As many as 86 cars and trucks collided on Interstate 95 east of Baltimore yesterday in a series of crashes that occurred along a 10-mile stretch during a sudden, blinding storm.
At least 18 people were taken to hospitals after as many as 11 crashes in Baltimore and Harford counties occurred starting about 4:30 p.m., authorities said. Many collisions involved several vehicles.
At least four people, apparently the most seriously injured, were taken by helicopter to Maryland Shock Trauma Center in Baltimore after the crashes, one of which involved as many as 20 vehicles. Their conditions were not immediately known, but one official said it appeared none of the injuries was life-threatening.
I-95, the major north-south traffic artery on the East Coast, was shut in both directions for hours.
More than four hours after the accident, all southbound lanes, where most of the crashes occurred, remained closed. According to accounts from authorities and witnesses, only the shoulder of the northbound lanes had been opened in some spots as efforts continued to clear away debris.
The collisions occurred northeast of Interstate 695, the Baltimore Beltway, and southwest of the Susquehanna River Bridge. At least four crashes occurred in the highway's southbound lanes and at least one in the northbound lanes.
In the most visually compelling of the crashes, a tractor-trailer stopped atop a car, apparently crushing part of it. But none of those involved in that crash appeared to be among the most seriously injured, said Daniel F. McMullen, acting executive secretary of the Maryland Transportation Authority.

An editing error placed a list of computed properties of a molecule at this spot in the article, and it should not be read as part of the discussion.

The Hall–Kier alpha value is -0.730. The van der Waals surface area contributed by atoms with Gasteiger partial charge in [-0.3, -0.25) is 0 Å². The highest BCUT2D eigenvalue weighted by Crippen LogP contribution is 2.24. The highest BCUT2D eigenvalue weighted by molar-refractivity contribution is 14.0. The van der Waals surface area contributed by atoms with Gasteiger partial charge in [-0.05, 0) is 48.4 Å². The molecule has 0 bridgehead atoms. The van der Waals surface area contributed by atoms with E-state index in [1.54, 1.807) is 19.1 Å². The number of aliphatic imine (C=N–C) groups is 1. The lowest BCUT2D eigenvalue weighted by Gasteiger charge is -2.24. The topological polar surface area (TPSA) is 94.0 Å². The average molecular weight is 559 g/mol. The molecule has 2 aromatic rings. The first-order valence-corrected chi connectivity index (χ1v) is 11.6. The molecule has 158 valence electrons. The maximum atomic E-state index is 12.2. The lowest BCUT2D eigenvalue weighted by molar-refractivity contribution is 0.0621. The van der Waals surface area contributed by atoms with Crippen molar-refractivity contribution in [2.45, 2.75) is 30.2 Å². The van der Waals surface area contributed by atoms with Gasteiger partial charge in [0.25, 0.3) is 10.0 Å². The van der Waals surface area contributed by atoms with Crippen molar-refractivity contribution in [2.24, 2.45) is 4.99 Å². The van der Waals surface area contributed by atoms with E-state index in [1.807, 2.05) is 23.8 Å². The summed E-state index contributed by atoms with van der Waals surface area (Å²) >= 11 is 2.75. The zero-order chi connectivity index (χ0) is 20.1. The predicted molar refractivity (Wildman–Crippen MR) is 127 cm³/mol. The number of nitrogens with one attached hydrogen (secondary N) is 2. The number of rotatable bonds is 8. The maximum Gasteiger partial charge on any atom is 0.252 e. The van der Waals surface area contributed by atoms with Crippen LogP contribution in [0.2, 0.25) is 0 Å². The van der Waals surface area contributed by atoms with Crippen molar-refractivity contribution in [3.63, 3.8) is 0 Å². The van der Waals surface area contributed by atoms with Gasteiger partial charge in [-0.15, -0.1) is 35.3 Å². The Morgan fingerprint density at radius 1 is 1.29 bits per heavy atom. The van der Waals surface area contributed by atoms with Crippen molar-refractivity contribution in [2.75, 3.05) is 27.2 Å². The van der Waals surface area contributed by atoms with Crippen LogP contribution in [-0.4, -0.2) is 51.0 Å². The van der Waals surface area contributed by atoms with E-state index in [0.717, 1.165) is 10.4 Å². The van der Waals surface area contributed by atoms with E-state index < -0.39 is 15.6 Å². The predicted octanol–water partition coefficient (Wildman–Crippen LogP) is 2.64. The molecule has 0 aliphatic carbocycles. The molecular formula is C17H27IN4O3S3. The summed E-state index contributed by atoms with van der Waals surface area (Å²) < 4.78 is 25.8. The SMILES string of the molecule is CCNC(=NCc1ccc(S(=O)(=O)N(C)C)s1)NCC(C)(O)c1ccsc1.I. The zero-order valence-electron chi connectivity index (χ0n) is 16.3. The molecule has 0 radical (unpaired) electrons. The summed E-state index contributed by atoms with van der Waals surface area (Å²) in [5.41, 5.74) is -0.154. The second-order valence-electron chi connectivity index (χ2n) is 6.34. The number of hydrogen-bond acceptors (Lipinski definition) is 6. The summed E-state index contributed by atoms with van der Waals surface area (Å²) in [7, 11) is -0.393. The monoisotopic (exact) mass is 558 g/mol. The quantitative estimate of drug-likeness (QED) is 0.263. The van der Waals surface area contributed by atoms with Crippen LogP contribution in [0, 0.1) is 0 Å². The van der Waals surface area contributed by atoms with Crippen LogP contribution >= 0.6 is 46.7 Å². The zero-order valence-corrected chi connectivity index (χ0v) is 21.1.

He said the most severe injuries apparently were suffered by the occupants of a single passenger car.
The causes of all the collisions were under investigation last night. Authorities said the weather appeared to be a prime factor.
"There was a severe line of thunderstorms with hail, high winds and heavy downpours," McMullen said.
When visibility suddenly is impaired in such conditions, he said, "people seem to pile on before they realize what happened." Sometimes "you come upon these things quickly," he said.
McMullen did not know how quickly the flow of traffic was traveling when the crashes occurred, but he said: "It's a highway where people move very, very expeditiously."
Initial accounts indicated that the accidents were "rear-enders," said Maj. Greg Shipley, a spokesman for the Maryland State Police. The accidents came about because "people couldn't see."
The crashes occurred between White Marsh in Baltimore County and Route 543 in Harford County. The Harford sheriffs office said it was told that the White Marsh crash involved 21 vehicles.
"Any time you shut down I-95, it is an incredible event," said Robert L. Flanagan, secretary of the Maryland Department of Transportation, citing the high volume of traffic on the highway.
Authorities said many motorists were diverted onto nearby U.S. 40, "which clearly is not equipped to carry that volume of traffic," Flanagan said. Route 7 also was used to divert traffic.
A motorist traveling north on I-95 shortly after the crashes said rescue and cleanup personnel swarmed the area. Some were involved with cleaning up fuel spills from damaged vehicles, said the motorist, Karen Cavanaugh.
Of the collision that ended with the tractor-trailer atop the car, Cavanaugh said, "that was the biggest." She said that she saw at least 20 damaged cars but that they "didn't look as bad."
A spokeswoman for Maryland Shock Trauma Center said that four patients had been received and that one more was believed to be on the way.
Last year, about 80 vehicles collided in Western Maryland in three crashes. In 2001, 114 vehicles piled up on I-95 near Quantico in what authorities said might have been the largest crash on the Eastern Seaboard.